The Ministry of Defence has announced that British fighter planes will step up their bombing campaign against Libya by switching from cabbages to bombs.
The announcement comes weeks after the military campaign to stop the Libyan Government's attacks on civilians. The bombings have been criticised by many as having had little effect and Colonel Gadaffi has remained defiant and expended his attacks on Misrata and other towns occupied by rebels.
The MOD defended the use of cabbages to date, a spokeswoman explaining "Imagine you're a Libyan general or government minister. After a difficult meeting lasting several hours you step outside for a smoke when smack! You just got hit by a large, smelly cabbage dropped from several hundred feet above by a British warplane. That is bound to make you reconsider your attacks against civilians and when you go back into the meeting, you'll probably say something like 'Oh dear, I've just been hit by an Allied cabbage, we should stop the madness and negotiate.'"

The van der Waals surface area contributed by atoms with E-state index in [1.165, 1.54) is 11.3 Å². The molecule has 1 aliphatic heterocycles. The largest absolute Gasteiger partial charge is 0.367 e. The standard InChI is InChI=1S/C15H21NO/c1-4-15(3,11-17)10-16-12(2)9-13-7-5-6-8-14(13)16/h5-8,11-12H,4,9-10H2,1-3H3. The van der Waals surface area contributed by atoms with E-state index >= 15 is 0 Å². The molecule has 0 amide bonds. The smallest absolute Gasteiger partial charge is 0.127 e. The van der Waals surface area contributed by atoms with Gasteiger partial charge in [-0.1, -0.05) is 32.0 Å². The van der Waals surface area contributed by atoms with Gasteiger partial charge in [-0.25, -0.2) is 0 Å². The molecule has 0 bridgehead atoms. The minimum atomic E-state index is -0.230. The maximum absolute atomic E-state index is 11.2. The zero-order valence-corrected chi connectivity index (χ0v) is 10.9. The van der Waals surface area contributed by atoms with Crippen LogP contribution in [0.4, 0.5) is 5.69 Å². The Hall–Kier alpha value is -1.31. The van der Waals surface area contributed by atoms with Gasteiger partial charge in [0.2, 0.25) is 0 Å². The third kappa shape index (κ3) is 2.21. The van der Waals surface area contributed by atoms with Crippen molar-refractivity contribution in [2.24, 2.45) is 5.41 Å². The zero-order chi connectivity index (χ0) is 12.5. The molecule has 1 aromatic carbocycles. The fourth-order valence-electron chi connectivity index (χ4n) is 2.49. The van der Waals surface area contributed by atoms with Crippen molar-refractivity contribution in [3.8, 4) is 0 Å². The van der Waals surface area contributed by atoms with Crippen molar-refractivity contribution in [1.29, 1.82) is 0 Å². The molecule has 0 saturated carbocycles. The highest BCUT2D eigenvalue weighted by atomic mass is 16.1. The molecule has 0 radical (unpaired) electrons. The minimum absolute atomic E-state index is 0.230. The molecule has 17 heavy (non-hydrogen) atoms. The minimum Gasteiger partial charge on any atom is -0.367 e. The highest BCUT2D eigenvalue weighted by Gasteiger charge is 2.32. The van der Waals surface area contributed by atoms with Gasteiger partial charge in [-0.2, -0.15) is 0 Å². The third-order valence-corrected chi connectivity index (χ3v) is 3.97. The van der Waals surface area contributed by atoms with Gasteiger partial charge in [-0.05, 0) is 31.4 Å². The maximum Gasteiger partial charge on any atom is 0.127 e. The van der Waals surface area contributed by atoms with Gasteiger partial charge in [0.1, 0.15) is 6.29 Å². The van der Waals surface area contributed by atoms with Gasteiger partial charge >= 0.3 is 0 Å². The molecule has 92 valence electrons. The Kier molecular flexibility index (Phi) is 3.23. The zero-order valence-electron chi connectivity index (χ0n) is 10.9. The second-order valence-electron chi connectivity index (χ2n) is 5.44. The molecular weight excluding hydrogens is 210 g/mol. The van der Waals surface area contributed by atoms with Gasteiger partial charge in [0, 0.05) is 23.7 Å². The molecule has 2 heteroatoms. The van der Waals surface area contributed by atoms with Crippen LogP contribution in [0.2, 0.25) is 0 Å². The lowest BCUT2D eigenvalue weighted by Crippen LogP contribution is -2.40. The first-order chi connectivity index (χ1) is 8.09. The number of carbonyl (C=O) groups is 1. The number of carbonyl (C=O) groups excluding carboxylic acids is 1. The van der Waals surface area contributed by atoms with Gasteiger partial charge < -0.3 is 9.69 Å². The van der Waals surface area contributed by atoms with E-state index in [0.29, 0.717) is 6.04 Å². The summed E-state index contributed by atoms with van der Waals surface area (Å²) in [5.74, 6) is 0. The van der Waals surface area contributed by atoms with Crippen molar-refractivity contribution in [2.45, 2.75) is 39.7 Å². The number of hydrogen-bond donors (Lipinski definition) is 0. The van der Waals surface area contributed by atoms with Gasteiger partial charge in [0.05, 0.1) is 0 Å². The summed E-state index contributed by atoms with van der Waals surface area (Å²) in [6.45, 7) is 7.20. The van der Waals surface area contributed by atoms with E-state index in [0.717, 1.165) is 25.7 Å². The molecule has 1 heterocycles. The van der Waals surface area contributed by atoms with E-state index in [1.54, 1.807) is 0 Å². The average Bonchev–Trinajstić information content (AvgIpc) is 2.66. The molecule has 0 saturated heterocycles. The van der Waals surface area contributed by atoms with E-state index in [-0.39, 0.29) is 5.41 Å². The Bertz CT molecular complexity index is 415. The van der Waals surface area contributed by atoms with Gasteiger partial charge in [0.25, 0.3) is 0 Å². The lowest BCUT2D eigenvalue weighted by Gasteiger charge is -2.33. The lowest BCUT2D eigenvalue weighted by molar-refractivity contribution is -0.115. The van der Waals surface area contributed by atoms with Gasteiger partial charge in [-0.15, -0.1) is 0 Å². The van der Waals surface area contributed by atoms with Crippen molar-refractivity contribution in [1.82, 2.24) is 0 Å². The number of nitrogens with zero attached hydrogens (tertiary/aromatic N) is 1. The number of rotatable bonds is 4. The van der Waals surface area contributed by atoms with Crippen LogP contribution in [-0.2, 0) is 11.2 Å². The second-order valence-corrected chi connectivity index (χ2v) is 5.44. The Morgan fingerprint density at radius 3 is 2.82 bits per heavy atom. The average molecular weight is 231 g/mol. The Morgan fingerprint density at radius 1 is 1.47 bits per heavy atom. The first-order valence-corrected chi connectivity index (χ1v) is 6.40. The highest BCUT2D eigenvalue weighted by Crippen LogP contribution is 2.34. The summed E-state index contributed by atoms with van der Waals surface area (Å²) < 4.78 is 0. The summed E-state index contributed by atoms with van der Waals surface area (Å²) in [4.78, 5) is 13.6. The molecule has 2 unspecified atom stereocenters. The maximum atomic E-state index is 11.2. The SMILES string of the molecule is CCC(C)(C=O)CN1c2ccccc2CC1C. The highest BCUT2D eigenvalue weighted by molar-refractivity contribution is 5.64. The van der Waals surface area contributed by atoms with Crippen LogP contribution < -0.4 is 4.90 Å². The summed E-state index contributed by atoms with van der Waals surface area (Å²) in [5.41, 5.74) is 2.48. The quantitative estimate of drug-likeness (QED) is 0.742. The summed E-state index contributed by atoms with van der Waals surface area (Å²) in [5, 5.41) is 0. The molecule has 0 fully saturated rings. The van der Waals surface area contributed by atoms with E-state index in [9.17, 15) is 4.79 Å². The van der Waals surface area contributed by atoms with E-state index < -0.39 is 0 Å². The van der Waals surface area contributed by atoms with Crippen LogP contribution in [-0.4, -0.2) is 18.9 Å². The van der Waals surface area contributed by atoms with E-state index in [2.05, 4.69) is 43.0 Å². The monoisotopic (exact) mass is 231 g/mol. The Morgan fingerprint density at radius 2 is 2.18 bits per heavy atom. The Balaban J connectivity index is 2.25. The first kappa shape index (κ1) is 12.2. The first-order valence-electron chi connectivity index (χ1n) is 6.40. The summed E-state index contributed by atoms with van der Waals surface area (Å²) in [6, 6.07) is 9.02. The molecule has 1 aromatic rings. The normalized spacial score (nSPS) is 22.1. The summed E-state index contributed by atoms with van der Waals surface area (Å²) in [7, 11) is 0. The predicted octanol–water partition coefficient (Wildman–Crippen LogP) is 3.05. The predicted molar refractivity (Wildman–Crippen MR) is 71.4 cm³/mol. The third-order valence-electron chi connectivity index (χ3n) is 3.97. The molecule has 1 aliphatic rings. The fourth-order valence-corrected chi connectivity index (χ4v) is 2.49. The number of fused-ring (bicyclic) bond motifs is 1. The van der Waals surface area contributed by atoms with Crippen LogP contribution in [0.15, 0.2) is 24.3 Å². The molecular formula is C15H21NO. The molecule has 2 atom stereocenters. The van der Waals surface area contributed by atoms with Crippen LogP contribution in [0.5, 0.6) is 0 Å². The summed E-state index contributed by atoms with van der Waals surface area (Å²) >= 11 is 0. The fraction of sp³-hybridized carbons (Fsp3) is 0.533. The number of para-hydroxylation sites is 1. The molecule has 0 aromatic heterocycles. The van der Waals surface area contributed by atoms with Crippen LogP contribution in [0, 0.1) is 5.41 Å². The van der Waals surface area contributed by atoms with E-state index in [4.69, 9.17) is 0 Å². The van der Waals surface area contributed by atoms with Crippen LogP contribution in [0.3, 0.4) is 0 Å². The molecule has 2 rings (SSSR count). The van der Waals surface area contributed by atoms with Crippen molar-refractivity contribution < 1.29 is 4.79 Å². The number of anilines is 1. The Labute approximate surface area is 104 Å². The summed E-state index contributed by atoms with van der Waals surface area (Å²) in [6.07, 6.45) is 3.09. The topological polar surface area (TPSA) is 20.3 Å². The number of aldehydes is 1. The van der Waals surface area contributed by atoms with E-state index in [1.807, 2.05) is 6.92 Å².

However, the experience on the ground has not mirrored expectations. Most cabbages have been missing their targets. Many have been dropped on civilian areas by mistake. One mother in Tripoli condemned the use of vegetables after her six year old daughter was struck by a cabbage which took surgeons three hours to remove from her head. The girl is at risk of smelling of cabbages for the rest of her life.
It is believed that the use of bombs will avoid some of these problems and ensure a cleaner fight.